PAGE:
Referring to FIG. 2, there is shown a fragmentary view of corner 13 using a larger luminaire 11' having two lamps 11A and 11B. This longer corner reflector luminaire allows room for two lamps side by side on the focal axis of the reflector to provide continuity of illumination when one lamp fails, and by its position further into the room, the angle of light incidence on the two adjacent walls of the room is greater, thereby increasing the brightness of the adjacent walls to a level more nearly approaching that of the two farther walls. The embodiment shown in FIG. 1 is fully satisfactory for all general moderate-sized room applications where uniform brightness of the upper wall band is not critical. Lack of uniformity of brightness among the four strips 15-18 is not at all necessary for satisfactory visibility within the room. With only two upper walls well illuminated, the result is equal to normal daytime lighting from windows in a corner room having windows on two sides only of the room, and is better than that in any schoolroom with windows on one side of the room only.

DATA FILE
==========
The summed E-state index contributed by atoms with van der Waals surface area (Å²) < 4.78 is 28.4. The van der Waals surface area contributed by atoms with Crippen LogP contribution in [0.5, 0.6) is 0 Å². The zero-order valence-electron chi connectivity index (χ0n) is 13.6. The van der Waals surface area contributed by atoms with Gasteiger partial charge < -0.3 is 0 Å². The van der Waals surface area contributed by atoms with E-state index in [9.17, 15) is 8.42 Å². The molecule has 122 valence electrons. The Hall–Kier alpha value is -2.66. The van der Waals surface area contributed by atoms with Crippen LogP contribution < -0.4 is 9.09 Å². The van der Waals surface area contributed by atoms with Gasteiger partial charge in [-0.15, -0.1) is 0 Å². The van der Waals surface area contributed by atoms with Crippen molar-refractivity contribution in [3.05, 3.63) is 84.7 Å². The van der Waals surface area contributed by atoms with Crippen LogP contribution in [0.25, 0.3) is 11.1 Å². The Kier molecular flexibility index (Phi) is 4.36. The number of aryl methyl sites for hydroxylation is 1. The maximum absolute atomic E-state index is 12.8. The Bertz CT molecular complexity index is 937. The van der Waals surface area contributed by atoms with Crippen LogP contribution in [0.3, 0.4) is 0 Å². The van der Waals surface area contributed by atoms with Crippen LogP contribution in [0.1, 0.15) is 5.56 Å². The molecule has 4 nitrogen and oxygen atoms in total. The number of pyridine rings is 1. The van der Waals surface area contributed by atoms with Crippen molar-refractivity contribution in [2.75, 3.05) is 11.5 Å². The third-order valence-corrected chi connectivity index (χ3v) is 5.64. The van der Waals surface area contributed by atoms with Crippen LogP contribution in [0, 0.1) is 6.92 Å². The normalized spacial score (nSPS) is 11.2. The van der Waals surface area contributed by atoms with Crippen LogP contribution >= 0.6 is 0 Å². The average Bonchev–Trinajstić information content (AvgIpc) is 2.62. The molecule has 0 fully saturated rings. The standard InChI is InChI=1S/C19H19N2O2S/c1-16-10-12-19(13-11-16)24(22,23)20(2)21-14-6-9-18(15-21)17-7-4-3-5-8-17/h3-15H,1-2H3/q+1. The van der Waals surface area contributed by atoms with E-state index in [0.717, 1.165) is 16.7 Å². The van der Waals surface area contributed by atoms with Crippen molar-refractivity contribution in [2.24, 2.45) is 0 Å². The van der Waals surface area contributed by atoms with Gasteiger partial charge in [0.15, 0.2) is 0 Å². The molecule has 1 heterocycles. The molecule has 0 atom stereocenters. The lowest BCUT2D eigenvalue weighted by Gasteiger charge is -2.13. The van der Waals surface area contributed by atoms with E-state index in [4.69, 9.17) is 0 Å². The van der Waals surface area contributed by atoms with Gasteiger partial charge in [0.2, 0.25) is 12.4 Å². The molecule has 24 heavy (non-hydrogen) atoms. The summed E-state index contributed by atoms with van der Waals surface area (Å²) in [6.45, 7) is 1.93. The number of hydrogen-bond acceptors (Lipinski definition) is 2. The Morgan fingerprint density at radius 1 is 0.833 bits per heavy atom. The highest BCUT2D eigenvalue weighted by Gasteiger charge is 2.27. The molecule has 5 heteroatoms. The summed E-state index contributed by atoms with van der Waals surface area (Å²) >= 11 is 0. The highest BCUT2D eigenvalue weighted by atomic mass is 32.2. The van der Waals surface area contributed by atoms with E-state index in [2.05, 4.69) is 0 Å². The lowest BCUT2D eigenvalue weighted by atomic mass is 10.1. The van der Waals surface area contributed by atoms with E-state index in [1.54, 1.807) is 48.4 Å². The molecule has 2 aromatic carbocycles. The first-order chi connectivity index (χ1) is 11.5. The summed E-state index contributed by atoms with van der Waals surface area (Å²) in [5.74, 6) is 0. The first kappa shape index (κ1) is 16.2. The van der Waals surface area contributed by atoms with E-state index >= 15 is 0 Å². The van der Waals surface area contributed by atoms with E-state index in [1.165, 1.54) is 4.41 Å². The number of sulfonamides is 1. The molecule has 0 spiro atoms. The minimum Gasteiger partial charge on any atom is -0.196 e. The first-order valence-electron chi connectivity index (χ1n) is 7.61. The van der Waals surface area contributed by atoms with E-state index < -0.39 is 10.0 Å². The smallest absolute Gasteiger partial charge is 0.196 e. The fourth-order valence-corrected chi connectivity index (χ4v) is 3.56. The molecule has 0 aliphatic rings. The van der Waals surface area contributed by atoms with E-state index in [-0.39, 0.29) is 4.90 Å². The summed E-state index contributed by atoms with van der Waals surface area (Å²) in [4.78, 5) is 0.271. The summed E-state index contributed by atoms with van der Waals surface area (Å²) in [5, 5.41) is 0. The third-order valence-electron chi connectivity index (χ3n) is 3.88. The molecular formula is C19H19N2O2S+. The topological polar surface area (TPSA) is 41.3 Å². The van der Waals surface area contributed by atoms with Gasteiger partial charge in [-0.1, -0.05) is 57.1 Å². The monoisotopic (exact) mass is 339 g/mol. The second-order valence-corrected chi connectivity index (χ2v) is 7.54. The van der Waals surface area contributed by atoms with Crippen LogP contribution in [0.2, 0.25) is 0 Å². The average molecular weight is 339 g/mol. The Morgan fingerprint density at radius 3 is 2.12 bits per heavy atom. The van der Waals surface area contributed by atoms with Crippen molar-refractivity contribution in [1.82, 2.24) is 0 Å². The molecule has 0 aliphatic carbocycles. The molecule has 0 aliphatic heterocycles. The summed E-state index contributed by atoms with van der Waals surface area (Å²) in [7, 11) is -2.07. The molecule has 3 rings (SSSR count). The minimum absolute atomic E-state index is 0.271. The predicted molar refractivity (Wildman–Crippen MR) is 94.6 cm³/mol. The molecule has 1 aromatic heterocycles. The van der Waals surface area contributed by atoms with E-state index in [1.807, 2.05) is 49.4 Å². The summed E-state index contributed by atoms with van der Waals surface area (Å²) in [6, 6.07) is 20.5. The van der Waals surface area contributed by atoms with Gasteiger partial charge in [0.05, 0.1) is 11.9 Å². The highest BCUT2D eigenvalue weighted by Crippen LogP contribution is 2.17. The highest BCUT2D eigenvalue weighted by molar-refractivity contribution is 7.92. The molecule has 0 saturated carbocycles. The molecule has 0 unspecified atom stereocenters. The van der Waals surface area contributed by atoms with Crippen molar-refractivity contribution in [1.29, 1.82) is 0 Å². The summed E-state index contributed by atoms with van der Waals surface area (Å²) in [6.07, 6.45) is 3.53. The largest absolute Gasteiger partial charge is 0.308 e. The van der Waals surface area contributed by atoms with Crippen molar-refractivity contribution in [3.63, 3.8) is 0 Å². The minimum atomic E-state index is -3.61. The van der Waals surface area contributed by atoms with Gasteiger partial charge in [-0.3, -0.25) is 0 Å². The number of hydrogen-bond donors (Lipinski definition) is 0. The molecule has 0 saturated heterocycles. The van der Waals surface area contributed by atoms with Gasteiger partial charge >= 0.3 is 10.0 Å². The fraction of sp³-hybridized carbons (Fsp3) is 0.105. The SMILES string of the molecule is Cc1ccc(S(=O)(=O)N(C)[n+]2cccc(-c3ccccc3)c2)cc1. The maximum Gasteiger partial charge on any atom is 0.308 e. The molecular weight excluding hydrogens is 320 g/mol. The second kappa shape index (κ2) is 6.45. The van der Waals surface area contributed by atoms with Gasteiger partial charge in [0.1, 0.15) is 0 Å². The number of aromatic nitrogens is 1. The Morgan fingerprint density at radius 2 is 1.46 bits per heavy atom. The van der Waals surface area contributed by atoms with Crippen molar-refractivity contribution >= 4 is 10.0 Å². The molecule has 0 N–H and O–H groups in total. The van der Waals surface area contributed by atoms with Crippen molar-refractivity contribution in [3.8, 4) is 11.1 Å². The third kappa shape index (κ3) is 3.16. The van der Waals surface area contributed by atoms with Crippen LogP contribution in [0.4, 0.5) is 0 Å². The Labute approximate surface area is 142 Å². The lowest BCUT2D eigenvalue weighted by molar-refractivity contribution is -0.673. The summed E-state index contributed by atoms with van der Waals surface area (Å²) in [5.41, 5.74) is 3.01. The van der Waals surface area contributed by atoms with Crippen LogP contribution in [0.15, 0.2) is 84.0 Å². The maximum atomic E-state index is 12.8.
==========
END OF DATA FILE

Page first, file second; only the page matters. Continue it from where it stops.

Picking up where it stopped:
Referring to FIG. 3, there is shown a fragmentary view of corner 13 with another embodiment of the invention in which a single lamp 24 is located in the corner at the intersection of reflectors 25 and 26, the common focal point of the two right-angle specular reflectors 25 and 26.
Referring to FIG. 4, there is shown a diagrammatic representation of still another embodiment of the invention in which a specular parabolic or elliptical trough reflector 31 is located at the top of the wall with reflecting strip 18 and energized by long fluorescent or tubular lamps, or by a series of small separate lamps 32 distributed along the focal axis of reflector 31. The lamps mounted along the focal axis of long reflector 31 may be continuous fluorescent lamps, individual spaced-apart lamps 32 as shown, or a mix of lamps of different colors to realize a preferred color of light. For example, high pressure sodium lamps may be alternated with metal-halide lamps which combine a warm candelight type source with a blue daylight type source.
In very large rooms, too large to be lighted by any wall-mounted arrangement as described above, the room may be subdivided into modules of workable size, each module of which is fitted with a square white band at appropriate height above the floor and illuminated by a corner or a one-side wall fixture of the types described above.